PA was self-reported by a cohort of male and female veterans participating in a randomized clinical trial of Stay Strong, a mobile-Health intervention aimed at increasing PA and computed as “Active Minutes” (the number of moderate plus vigorous PA per week). AMs were also objectively assessed via a Fitbit Charge 2 device worn by individuals for one week. Regression was used to test for gender differences in agreement between self-reported and Fitbit AMs.

355 (90 women, 265 men) veterans with average age of 39.8 years were included in this study. Women reported lower PA than men based on self-reported AMs (pth percentile (79.5 AMs), median (177 AMs), or 75th percentile (343 AMs) of Fitbit-tracked AMs, self-reported AMs that were 185%, 101% and 62% of their Fitbit AMs, respectively.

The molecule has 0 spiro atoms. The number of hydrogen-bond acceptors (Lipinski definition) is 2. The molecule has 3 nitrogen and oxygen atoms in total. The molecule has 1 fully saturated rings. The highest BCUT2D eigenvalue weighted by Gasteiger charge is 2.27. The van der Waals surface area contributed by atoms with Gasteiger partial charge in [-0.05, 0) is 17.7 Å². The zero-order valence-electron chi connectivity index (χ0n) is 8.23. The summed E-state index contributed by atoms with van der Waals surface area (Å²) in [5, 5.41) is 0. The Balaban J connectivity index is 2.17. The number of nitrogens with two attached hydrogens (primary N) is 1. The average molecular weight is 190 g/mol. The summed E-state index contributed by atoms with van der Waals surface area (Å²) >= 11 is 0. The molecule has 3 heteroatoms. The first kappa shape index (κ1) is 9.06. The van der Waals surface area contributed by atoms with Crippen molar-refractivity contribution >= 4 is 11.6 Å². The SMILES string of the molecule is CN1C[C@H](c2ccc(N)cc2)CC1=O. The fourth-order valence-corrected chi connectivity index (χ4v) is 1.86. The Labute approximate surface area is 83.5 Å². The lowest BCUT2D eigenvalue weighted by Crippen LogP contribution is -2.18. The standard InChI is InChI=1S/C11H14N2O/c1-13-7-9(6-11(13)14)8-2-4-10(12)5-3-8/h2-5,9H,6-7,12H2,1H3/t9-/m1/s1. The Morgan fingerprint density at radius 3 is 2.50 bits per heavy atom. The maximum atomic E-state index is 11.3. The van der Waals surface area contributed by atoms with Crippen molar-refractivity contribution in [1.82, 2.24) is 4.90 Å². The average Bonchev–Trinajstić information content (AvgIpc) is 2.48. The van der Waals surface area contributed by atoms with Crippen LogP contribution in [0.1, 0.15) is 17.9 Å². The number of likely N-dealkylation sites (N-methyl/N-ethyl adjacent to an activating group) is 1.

Primary care providers are increasingly eliciting PA level as a “vital sign” for use within clinics. We found no gender differences in agreement between self-report and Fitbit-tracked PA in contrast with earlier reviews citing gender differences. However, individuals, overall, tended to over-report PA compared to Fitbit-tracked PA when Fitbit-tracked PA levels were low and under-report PA when Fitbit-tracked PA levels were high. Our findings suggest that caution is warranted when eliciting self-reported PA levels depending on the magnitude of reported PA.

(see listing)

10:30 - 11:30 AM